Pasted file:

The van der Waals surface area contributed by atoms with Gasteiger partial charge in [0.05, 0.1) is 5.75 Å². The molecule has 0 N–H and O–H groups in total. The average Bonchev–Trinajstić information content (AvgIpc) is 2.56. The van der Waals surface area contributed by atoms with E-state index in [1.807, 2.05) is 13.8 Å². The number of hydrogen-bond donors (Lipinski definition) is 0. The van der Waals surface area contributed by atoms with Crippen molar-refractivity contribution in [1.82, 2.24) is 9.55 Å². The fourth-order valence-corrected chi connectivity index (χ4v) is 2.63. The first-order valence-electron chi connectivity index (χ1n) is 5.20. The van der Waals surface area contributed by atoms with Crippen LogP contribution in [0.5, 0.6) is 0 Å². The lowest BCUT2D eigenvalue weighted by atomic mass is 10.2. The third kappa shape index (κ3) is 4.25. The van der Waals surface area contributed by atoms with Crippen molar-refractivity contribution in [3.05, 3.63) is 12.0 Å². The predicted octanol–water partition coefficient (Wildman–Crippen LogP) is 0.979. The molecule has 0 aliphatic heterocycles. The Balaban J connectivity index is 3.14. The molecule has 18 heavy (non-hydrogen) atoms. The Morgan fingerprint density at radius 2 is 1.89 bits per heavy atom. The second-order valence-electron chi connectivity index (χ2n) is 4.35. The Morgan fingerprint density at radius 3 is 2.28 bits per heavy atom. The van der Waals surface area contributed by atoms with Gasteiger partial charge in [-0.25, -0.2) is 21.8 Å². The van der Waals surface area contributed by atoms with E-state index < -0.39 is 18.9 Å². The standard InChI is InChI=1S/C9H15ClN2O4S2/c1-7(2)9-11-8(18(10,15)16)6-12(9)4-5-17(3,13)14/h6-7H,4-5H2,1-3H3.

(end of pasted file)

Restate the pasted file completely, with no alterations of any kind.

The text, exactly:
The van der Waals surface area contributed by atoms with Gasteiger partial charge in [0.05, 0.1) is 5.75 Å². The molecule has 0 N–H and O–H groups in total. The average Bonchev–Trinajstić information content (AvgIpc) is 2.56. The van der Waals surface area contributed by atoms with E-state index in [1.807, 2.05) is 13.8 Å². The number of hydrogen-bond donors (Lipinski definition) is 0. The van der Waals surface area contributed by atoms with Crippen molar-refractivity contribution in [1.82, 2.24) is 9.55 Å². The fourth-order valence-corrected chi connectivity index (χ4v) is 2.63. The first-order valence-electron chi connectivity index (χ1n) is 5.20. The van der Waals surface area contributed by atoms with Crippen LogP contribution in [0.5, 0.6) is 0 Å². The lowest BCUT2D eigenvalue weighted by atomic mass is 10.2. The third kappa shape index (κ3) is 4.25. The van der Waals surface area contributed by atoms with Crippen molar-refractivity contribution in [3.05, 3.63) is 12.0 Å². The predicted octanol–water partition coefficient (Wildman–Crippen LogP) is 0.979. The molecule has 0 aliphatic heterocycles. The Balaban J connectivity index is 3.14. The molecule has 18 heavy (non-hydrogen) atoms. The Morgan fingerprint density at radius 2 is 1.89 bits per heavy atom. The second-order valence-electron chi connectivity index (χ2n) is 4.35. The Morgan fingerprint density at radius 3 is 2.28 bits per heavy atom. The van der Waals surface area contributed by atoms with Gasteiger partial charge in [-0.25, -0.2) is 21.8 Å². The van der Waals surface area contributed by atoms with E-state index < -0.39 is 18.9 Å². The standard InChI is InChI=1S/C9H15ClN2O4S2/c1-7(2)9-11-8(18(10,15)16)6-12(9)4-5-17(3,13)14/h6-7H,4-5H2,1-3H3.